See? What did we tell you ... We quickly saw the boot animation stripped off the Nexus One along with the wallpaper and ringtones, and now its Android 2.1 operating system has been ported over to the Motorola Droid. Again, no great surprise there. Of course, being on the bleeding edge comes with its downsides, which often read like pharmaceutical side-effects.
Case in point:
1) Keyboard backlight is no longer functioning properly. The only way to get the keyboard to turn back on is to use the Power widget and toggle the brightness. This is a one-time fix and needs to be done repeatedly.
2) Superuser and the su binary for local root and escalated privileges no longer works (even if pushed to the device). If you drop to a terminal and execute “su” it seems like it wants to do something and then ultimately gives a “permission denied.”
3) Landscape mode app drawer acts weird. The little “home” icon on the screen is off-centered and when pressed launches the Camera application.
4) The Messaging app still notifies you of Messages even when it’s set not to.
5) The carrier shows up as T-CDMA 64
6) General, non-repeatable inconsistencies with the home screens. Issues like no longer being able to swipe to change home screens, or not being able to launch apps from the home screen.
Yikes. That's quite the list. But, obviously, if you take the time to hack one OS onto another phone, this comes with the territory. They're used to it. We're used to it. But at the end of the day, when you're the only kid on your block rocking Android 2.1, these things can seem a bit trivial. [Sholes.info; image via Engadget]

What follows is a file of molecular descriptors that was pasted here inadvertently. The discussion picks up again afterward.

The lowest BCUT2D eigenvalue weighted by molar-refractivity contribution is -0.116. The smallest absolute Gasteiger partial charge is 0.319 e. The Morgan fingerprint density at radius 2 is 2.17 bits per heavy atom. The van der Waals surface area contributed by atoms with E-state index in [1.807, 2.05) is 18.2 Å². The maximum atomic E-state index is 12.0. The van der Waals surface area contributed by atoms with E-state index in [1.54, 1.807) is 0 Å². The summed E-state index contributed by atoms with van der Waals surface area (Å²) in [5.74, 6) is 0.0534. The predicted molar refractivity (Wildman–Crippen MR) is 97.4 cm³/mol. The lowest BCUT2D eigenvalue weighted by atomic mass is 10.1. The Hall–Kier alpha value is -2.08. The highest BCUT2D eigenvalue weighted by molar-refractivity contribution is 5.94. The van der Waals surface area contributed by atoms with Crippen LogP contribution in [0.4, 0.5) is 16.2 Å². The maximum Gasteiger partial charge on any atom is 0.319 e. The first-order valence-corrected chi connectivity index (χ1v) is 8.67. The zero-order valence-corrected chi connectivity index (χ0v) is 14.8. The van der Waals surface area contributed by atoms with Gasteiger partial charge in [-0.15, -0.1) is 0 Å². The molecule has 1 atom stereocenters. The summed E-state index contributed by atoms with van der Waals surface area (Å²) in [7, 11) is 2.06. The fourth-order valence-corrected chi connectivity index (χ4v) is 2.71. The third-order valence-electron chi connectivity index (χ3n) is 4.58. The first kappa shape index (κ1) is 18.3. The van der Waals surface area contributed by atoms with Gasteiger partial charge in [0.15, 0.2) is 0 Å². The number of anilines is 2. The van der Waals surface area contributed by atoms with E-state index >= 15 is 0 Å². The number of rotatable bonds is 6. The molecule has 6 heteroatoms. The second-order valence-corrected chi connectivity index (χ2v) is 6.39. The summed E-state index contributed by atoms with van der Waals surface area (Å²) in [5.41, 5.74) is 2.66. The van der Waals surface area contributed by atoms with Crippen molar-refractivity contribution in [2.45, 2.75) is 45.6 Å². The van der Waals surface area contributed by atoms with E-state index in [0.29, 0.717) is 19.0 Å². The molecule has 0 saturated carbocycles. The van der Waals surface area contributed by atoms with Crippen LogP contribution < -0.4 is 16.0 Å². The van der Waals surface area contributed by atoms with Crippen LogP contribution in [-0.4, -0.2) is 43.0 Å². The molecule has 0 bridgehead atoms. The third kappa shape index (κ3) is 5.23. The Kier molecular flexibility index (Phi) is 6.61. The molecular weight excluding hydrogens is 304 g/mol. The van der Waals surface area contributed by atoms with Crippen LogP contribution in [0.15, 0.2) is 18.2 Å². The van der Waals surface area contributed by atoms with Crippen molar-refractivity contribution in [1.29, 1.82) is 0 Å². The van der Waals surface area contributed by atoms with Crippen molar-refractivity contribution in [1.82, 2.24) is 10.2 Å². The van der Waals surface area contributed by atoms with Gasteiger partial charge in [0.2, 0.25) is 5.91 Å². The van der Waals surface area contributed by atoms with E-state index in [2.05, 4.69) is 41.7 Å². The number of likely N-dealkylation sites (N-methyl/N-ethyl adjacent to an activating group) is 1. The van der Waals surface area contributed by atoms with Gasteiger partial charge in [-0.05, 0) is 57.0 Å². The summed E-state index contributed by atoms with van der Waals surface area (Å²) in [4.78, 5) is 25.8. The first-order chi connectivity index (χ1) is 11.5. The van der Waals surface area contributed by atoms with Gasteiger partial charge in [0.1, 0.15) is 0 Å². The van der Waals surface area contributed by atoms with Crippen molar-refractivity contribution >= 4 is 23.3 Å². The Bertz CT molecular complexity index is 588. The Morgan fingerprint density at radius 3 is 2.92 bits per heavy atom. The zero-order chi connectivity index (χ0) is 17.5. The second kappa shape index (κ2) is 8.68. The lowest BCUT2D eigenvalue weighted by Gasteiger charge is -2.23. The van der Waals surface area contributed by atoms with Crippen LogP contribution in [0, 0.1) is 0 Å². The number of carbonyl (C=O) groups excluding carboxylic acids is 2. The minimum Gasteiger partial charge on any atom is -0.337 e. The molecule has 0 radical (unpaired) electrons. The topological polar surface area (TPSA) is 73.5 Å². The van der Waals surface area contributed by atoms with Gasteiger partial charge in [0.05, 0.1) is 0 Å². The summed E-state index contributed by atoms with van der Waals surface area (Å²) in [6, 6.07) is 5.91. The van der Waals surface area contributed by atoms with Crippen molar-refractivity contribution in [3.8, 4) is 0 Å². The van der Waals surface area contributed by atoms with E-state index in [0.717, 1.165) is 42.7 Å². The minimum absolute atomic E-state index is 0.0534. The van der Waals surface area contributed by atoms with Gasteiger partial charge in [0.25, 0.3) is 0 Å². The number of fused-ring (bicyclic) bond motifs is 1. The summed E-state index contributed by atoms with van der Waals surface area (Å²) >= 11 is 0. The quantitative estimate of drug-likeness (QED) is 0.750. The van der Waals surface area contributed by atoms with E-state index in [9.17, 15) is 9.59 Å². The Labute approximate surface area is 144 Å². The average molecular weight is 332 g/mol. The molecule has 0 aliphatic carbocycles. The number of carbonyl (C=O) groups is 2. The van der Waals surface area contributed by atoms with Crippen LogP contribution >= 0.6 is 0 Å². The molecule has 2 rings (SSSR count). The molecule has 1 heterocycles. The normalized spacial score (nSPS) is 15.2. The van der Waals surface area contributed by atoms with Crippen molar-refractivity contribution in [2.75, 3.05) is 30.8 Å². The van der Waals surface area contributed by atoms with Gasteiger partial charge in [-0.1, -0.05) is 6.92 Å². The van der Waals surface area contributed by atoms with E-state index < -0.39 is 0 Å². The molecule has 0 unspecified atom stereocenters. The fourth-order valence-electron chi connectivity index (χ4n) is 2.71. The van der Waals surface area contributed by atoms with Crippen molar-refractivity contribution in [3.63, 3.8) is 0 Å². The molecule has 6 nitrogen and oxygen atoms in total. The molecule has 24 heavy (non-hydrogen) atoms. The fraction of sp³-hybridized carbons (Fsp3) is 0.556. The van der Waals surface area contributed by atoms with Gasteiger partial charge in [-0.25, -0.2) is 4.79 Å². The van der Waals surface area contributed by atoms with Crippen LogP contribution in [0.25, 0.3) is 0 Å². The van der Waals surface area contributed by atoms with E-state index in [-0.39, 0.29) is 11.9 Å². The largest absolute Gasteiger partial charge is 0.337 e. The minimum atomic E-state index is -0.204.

We're not usually ones to tout numbers — looking at you, tipb! — but the Android Market has unofficially passed 20,000 apps, according to AndroLib.com, which keeps track of such things. (Google isn't publicly releasing any numbers.) And as you can see from the breakdown above, 62 percent of the apps are free. Not a bad ratio at all.
But what's really stunning to us is the rate of growth, skyrocketing from about 6,000 applications in June 2009 to the 20,003 number you see before you today. And when you consider that Android is still just on a handful of phones, it's even more astonishing. Now consider the explosion of devices that we're expecting in 2010. That kind of growth is a testament as much to the developers as it is those downloading the apps. Keep it up, folks! [via Techcrunch]
As many of you (and some of us) come from a Windows Mobile background, you're likely used to seeing new and unreleased ROMs stripped off HTC phones spread into the wild. Such is the case with Android 2.1, aka Flan, which was ripped off the infamous Nexus One and is making the rounds on the likes of XDA Developers and elsewhere.
The ROM itself isn't up and running -- yet -- on other devices, but the boot animation apparently works just fine on the Motorola Droid, which is what we see above. [via Nexus One blog] And after the break, a closer look at the animation sequence. Visually striking, to say the least.
And when a ROM is ripped, so are its wallpaper and ringtones, which are available for all. You can snag them here.
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Is it just me or do a lot of you feel this big mystery Google phone, Nexus One, seems to be a lot of hype? Besides the Snapdragon processor there really is no major bump in specs. Seems to be a HTC Android device running 2.1. Jump into this thread and let us know what you think!